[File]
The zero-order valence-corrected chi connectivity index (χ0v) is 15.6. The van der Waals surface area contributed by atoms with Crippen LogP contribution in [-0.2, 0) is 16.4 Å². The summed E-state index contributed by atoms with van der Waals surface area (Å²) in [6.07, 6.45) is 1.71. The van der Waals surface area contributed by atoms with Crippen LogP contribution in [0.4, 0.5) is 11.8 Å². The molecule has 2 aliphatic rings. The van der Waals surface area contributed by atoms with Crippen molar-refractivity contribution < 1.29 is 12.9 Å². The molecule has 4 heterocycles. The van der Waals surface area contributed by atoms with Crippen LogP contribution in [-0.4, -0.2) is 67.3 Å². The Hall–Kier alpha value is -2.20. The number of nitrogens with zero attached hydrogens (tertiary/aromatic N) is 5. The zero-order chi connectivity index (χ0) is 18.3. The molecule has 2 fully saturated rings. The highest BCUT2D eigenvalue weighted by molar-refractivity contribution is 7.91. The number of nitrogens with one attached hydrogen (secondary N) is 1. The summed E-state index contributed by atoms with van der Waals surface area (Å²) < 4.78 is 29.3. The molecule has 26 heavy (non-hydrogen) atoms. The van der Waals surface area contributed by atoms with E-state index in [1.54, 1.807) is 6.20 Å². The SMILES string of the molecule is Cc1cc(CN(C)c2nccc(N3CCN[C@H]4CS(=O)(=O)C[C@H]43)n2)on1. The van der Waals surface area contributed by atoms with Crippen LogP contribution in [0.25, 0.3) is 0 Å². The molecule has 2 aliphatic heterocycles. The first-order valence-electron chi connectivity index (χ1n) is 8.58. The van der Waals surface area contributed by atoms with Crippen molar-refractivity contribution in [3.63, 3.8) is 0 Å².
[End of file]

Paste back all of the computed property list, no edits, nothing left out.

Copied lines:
The zero-order valence-corrected chi connectivity index (χ0v) is 15.6. The van der Waals surface area contributed by atoms with Crippen LogP contribution in [-0.2, 0) is 16.4 Å². The summed E-state index contributed by atoms with van der Waals surface area (Å²) in [6.07, 6.45) is 1.71. The van der Waals surface area contributed by atoms with Crippen LogP contribution in [0.4, 0.5) is 11.8 Å². The molecule has 2 aliphatic rings. The van der Waals surface area contributed by atoms with Crippen molar-refractivity contribution < 1.29 is 12.9 Å². The molecule has 4 heterocycles. The van der Waals surface area contributed by atoms with Crippen LogP contribution in [-0.4, -0.2) is 67.3 Å². The Hall–Kier alpha value is -2.20. The number of nitrogens with zero attached hydrogens (tertiary/aromatic N) is 5. The zero-order chi connectivity index (χ0) is 18.3. The molecule has 2 fully saturated rings. The highest BCUT2D eigenvalue weighted by molar-refractivity contribution is 7.91. The number of nitrogens with one attached hydrogen (secondary N) is 1. The summed E-state index contributed by atoms with van der Waals surface area (Å²) < 4.78 is 29.3. The molecule has 26 heavy (non-hydrogen) atoms. The van der Waals surface area contributed by atoms with E-state index in [1.54, 1.807) is 6.20 Å². The SMILES string of the molecule is Cc1cc(CN(C)c2nccc(N3CCN[C@H]4CS(=O)(=O)C[C@H]43)n2)on1. The van der Waals surface area contributed by atoms with Crippen LogP contribution in [0.25, 0.3) is 0 Å². The molecule has 2 aliphatic heterocycles. The first-order valence-electron chi connectivity index (χ1n) is 8.58. The van der Waals surface area contributed by atoms with Crippen molar-refractivity contribution in [3.63, 3.8) is 0 Å².